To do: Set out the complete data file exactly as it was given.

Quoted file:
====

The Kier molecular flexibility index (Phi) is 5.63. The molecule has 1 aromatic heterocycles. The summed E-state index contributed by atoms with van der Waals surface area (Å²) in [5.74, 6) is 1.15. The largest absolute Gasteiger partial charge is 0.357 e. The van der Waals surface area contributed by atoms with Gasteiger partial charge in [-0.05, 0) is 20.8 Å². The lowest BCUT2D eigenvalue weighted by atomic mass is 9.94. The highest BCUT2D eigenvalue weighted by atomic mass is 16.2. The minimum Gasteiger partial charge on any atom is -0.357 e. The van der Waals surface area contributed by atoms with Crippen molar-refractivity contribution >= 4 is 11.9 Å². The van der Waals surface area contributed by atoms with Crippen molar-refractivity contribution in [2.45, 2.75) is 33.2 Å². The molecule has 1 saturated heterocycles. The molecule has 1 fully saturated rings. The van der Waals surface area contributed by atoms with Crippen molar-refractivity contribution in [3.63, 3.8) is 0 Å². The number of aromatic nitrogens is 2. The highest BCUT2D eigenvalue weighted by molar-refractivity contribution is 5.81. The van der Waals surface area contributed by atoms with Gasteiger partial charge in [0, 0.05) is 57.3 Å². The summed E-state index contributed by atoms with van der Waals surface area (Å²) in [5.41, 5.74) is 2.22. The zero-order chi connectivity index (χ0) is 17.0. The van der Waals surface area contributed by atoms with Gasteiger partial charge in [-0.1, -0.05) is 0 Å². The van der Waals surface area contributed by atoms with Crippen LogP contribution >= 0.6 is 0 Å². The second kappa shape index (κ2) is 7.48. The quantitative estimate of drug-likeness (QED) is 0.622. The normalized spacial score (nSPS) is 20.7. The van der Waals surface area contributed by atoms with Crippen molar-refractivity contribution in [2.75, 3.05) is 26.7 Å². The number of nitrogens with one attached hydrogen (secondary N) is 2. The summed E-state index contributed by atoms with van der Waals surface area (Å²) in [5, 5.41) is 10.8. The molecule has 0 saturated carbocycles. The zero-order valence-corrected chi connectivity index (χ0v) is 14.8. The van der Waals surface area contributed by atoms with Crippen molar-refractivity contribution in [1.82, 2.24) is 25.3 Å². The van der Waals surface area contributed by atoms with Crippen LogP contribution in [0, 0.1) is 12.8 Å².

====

The Kier molecular flexibility index (Phi) is 5.63. The molecule has 1 aromatic heterocycles. The summed E-state index contributed by atoms with van der Waals surface area (Å²) in [5.74, 6) is 1.15. The largest absolute Gasteiger partial charge is 0.357 e. The van der Waals surface area contributed by atoms with Gasteiger partial charge in [-0.05, 0) is 20.8 Å². The lowest BCUT2D eigenvalue weighted by atomic mass is 9.94. The highest BCUT2D eigenvalue weighted by atomic mass is 16.2. The minimum Gasteiger partial charge on any atom is -0.357 e. The van der Waals surface area contributed by atoms with Crippen molar-refractivity contribution >= 4 is 11.9 Å². The van der Waals surface area contributed by atoms with Crippen molar-refractivity contribution in [2.45, 2.75) is 33.2 Å². The molecule has 1 saturated heterocycles. The molecule has 1 fully saturated rings. The van der Waals surface area contributed by atoms with Crippen molar-refractivity contribution in [3.63, 3.8) is 0 Å². The number of aromatic nitrogens is 2. The highest BCUT2D eigenvalue weighted by molar-refractivity contribution is 5.81. The van der Waals surface area contributed by atoms with Gasteiger partial charge in [0, 0.05) is 57.3 Å². The summed E-state index contributed by atoms with van der Waals surface area (Å²) in [5.41, 5.74) is 2.22. The zero-order chi connectivity index (χ0) is 17.0. The van der Waals surface area contributed by atoms with Gasteiger partial charge in [-0.1, -0.05) is 0 Å². The van der Waals surface area contributed by atoms with Crippen LogP contribution >= 0.6 is 0 Å². The second kappa shape index (κ2) is 7.48. The quantitative estimate of drug-likeness (QED) is 0.622. The normalized spacial score (nSPS) is 20.7. The van der Waals surface area contributed by atoms with Crippen molar-refractivity contribution in [2.75, 3.05) is 26.7 Å². The number of nitrogens with one attached hydrogen (secondary N) is 2. The summed E-state index contributed by atoms with van der Waals surface area (Å²) in [5, 5.41) is 10.8. The molecule has 0 saturated carbocycles. The zero-order valence-corrected chi connectivity index (χ0v) is 14.8. The van der Waals surface area contributed by atoms with Crippen molar-refractivity contribution in [1.82, 2.24) is 25.3 Å². The van der Waals surface area contributed by atoms with Crippen LogP contribution in [0, 0.1) is 12.8 Å².